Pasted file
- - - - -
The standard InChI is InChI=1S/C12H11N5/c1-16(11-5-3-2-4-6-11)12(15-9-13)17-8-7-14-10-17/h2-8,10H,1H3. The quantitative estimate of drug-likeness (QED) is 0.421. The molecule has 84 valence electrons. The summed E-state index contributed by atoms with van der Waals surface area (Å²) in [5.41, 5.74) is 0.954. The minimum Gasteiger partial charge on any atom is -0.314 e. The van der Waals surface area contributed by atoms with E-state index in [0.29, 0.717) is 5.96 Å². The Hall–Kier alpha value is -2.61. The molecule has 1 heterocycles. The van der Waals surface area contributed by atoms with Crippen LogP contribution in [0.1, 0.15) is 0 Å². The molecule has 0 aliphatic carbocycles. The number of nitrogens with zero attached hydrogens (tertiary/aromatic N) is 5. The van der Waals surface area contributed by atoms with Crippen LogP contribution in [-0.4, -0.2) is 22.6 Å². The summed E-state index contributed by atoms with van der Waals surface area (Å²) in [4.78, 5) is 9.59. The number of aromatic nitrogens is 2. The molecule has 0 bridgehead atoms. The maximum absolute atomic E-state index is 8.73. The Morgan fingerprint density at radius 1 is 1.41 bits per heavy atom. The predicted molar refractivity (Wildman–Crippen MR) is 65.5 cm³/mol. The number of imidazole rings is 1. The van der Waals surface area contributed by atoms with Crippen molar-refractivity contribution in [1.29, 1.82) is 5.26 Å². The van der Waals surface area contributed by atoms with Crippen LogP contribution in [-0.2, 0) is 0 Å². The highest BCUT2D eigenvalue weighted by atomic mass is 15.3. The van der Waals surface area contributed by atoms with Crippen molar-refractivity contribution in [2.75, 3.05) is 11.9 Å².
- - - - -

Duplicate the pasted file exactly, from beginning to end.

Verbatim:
The standard InChI is InChI=1S/C12H11N5/c1-16(11-5-3-2-4-6-11)12(15-9-13)17-8-7-14-10-17/h2-8,10H,1H3. The quantitative estimate of drug-likeness (QED) is 0.421. The molecule has 84 valence electrons. The summed E-state index contributed by atoms with van der Waals surface area (Å²) in [5.41, 5.74) is 0.954. The minimum Gasteiger partial charge on any atom is -0.314 e. The van der Waals surface area contributed by atoms with E-state index in [0.29, 0.717) is 5.96 Å². The Hall–Kier alpha value is -2.61. The molecule has 1 heterocycles. The van der Waals surface area contributed by atoms with Crippen LogP contribution in [0.1, 0.15) is 0 Å². The molecule has 0 aliphatic carbocycles. The number of nitrogens with zero attached hydrogens (tertiary/aromatic N) is 5. The van der Waals surface area contributed by atoms with Crippen LogP contribution in [-0.4, -0.2) is 22.6 Å². The summed E-state index contributed by atoms with van der Waals surface area (Å²) in [4.78, 5) is 9.59. The number of aromatic nitrogens is 2. The molecule has 0 bridgehead atoms. The maximum absolute atomic E-state index is 8.73. The Morgan fingerprint density at radius 1 is 1.41 bits per heavy atom. The predicted molar refractivity (Wildman–Crippen MR) is 65.5 cm³/mol. The number of imidazole rings is 1. The van der Waals surface area contributed by atoms with Crippen molar-refractivity contribution in [1.29, 1.82) is 5.26 Å². The van der Waals surface area contributed by atoms with Crippen LogP contribution in [-0.2, 0) is 0 Å². The highest BCUT2D eigenvalue weighted by atomic mass is 15.3. The van der Waals surface area contributed by atoms with Crippen molar-refractivity contribution in [2.75, 3.05) is 11.9 Å².